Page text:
Crisis communication and the importance of a coordinated media approach
On Friday, 23 May, in what is unfortunately becoming more and more common, the world was devastated by the news of another shooting near an American university. Elliot Roger, a 22-year-old student at the University of California’s Santa Barbara campus, killed six and injured thirteen before taking his own life.
Like most disasters that are perpetuated by people, the saddest part about the shooting is that it was potentially preventable. Unlike other cases where a mentally ill person went unnoticed, the police, Roger’s family and a number of psychiatrists expressed concernabout his mental state.
One of the aspects that make this case especially chilling is the fact that Rogers uploaded a video before the shooting discussing his plans and expressing his anger at the women who didn’t find him attractive. This, accompanied by a manifesto that he sent to the media, has made the incident even more tragic and raised issues internationally about mental health care and gun control in the US.
Though first priority in an instance like this is safety and the well-being of students, there is also the additional challenge of communicating with worried parents and students as well as an inquiring media.
Though it’s impossible to know everything that’s going on behind the scenes in a crisis, there have been reports that point to a disorganised communication approach. Often, this is due to a lack of coordination between involved organisations – in this case, the university, the town, local police and federal law enforcement.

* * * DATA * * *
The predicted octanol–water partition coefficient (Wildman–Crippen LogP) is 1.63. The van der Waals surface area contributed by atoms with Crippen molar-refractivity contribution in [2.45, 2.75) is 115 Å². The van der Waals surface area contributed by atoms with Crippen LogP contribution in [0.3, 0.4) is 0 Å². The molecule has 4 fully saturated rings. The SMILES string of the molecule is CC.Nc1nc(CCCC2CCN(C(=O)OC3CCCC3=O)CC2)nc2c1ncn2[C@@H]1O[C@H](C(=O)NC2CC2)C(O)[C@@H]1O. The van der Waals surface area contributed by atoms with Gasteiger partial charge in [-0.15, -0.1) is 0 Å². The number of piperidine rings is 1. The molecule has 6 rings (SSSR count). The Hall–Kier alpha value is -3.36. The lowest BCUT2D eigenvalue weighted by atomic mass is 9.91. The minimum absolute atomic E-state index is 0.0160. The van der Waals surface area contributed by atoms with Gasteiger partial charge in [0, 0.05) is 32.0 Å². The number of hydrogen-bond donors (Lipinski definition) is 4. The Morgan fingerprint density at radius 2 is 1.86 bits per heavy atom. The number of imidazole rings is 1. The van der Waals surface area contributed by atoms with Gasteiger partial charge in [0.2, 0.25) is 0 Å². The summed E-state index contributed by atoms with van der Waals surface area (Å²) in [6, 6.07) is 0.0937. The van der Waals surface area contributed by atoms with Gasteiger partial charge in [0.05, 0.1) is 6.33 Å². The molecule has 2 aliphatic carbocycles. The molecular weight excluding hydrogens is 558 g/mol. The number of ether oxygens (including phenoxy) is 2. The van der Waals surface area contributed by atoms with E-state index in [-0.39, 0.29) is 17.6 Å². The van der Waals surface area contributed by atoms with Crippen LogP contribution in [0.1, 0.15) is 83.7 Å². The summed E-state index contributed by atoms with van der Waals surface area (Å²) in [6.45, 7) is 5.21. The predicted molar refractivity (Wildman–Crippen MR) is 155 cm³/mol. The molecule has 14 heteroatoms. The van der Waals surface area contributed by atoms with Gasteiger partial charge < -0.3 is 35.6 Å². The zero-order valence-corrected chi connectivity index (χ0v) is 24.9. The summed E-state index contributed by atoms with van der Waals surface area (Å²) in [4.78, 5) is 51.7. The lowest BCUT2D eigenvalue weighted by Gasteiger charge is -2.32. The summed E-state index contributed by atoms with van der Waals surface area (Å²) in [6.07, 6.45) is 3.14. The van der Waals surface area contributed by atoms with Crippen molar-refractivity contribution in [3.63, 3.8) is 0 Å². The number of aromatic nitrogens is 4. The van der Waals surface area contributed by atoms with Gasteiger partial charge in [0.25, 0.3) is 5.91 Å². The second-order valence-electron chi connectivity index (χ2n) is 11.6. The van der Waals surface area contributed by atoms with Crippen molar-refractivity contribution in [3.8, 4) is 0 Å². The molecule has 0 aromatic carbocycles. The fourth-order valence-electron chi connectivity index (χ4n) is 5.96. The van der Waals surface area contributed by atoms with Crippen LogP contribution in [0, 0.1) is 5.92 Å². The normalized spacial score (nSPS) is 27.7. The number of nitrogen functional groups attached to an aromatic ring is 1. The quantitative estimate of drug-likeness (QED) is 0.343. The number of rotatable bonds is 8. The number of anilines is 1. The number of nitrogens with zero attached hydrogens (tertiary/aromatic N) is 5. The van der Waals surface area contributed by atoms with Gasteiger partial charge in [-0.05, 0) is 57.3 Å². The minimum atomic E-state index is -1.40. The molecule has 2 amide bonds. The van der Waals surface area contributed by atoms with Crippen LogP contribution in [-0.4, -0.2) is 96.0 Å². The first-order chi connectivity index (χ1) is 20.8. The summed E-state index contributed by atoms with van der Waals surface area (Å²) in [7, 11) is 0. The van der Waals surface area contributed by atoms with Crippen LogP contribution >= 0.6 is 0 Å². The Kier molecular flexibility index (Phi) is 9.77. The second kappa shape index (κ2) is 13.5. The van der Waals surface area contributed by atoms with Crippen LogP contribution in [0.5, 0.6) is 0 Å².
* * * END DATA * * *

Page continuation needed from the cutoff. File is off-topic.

One father, for example, was unable to get any information about the well-being of his daughter. It was only after tracking her iPhone himself that he realised she had been killed due to its location in the center of the crime zone. After driving to the campus, it took several hours to get confirmation of this.
While it’s difficult for organisations to work flawlessly together, something as serious as notifying the loved ones of victims can’t be missed. From the 9/11 attacks to the Black Saturday Fires, we know that the consequences can be horrible when agencies do not work together.
Internationally, the UCSB shooting garnered even more international media coverage than previous cases. This is likely due to a number of factors: Roger’s shocking videos and manifesto, his father’s high profile position as a major Hollywood director, and the fact that Roger had made so many public threats and comments but still was able to go through with the killings.
For a university that’s best known for its beautiful beach-side location, the past week has seen UCSB put on the global stage.
The media often finds itself caught between the public’s right to know and victims’ rights to privacy. At UCSB, students and residents have become increasingly frustrated with the international media’s presence, protesting with signs that state “our tragedy is not your commodity” and “news crews go home.”
For the media, satisfying the public’s desire for information is a key priority and it’s critical that organisations are aware of this. Just as there needs to be a coordinated approach to communicating with parents and students, organisations also need a coordinated media approach. By providing regular and timely updates to the media, organisations can fill this need for information while hopefully diverting some of the attention from grieving students and families.
It’s a sad fact that universities around the globe must be prepared for crises like the attack at UCSB. These cases require an immediate response and ongoing communication partnered with a inter-organisational approach.
As specialists in crisis communications Briggs Communications works with our clients to ensure they have the best people, best systems and training to communicate effectively during a time of crisis. While this preparatory work will not stop crises from happening, it will greatly assist in the professional management and speed up the recovery.
How prepared is your team to handle a crisis? We offer a range of crisis training, planning, and testing services; Click here to get in touch with our team today.
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